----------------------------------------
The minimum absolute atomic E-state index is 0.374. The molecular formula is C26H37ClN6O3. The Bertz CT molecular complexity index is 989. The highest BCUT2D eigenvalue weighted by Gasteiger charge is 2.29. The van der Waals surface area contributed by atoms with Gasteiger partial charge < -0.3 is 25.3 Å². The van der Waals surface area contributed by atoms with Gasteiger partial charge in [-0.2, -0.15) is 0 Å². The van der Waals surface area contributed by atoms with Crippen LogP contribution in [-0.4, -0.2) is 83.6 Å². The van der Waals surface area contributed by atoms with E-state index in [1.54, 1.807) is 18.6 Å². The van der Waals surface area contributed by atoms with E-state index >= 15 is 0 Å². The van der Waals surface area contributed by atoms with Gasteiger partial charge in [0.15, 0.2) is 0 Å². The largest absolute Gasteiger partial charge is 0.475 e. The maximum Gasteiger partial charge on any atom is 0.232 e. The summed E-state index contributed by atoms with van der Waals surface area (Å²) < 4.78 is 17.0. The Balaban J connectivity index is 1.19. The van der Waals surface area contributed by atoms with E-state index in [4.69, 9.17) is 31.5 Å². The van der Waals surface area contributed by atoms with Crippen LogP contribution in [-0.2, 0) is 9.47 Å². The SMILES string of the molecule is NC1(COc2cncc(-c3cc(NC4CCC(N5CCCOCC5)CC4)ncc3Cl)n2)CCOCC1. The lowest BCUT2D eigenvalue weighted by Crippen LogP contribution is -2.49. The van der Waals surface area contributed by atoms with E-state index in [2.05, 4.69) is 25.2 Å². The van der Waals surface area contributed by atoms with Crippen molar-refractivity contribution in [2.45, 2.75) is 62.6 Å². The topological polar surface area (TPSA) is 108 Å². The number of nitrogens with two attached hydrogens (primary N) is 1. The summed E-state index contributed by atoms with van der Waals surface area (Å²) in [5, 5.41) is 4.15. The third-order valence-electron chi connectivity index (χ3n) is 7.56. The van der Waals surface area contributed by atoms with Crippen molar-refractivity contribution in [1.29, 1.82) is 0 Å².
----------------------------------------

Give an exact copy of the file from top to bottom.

The minimum absolute atomic E-state index is 0.374. The molecular formula is C26H37ClN6O3. The Bertz CT molecular complexity index is 989. The highest BCUT2D eigenvalue weighted by Gasteiger charge is 2.29. The van der Waals surface area contributed by atoms with Gasteiger partial charge < -0.3 is 25.3 Å². The van der Waals surface area contributed by atoms with Gasteiger partial charge in [-0.2, -0.15) is 0 Å². The van der Waals surface area contributed by atoms with Crippen LogP contribution in [-0.4, -0.2) is 83.6 Å². The van der Waals surface area contributed by atoms with E-state index in [1.54, 1.807) is 18.6 Å². The van der Waals surface area contributed by atoms with E-state index >= 15 is 0 Å². The van der Waals surface area contributed by atoms with Gasteiger partial charge in [0.15, 0.2) is 0 Å². The largest absolute Gasteiger partial charge is 0.475 e. The maximum Gasteiger partial charge on any atom is 0.232 e. The summed E-state index contributed by atoms with van der Waals surface area (Å²) < 4.78 is 17.0. The Balaban J connectivity index is 1.19. The van der Waals surface area contributed by atoms with E-state index in [4.69, 9.17) is 31.5 Å². The van der Waals surface area contributed by atoms with Crippen LogP contribution in [-0.2, 0) is 9.47 Å². The SMILES string of the molecule is NC1(COc2cncc(-c3cc(NC4CCC(N5CCCOCC5)CC4)ncc3Cl)n2)CCOCC1. The lowest BCUT2D eigenvalue weighted by Crippen LogP contribution is -2.49. The van der Waals surface area contributed by atoms with E-state index in [2.05, 4.69) is 25.2 Å². The van der Waals surface area contributed by atoms with Crippen molar-refractivity contribution in [2.45, 2.75) is 62.6 Å². The topological polar surface area (TPSA) is 108 Å². The number of nitrogens with two attached hydrogens (primary N) is 1. The summed E-state index contributed by atoms with van der Waals surface area (Å²) in [5, 5.41) is 4.15. The third-order valence-electron chi connectivity index (χ3n) is 7.56. The van der Waals surface area contributed by atoms with Crippen molar-refractivity contribution in [1.29, 1.82) is 0 Å².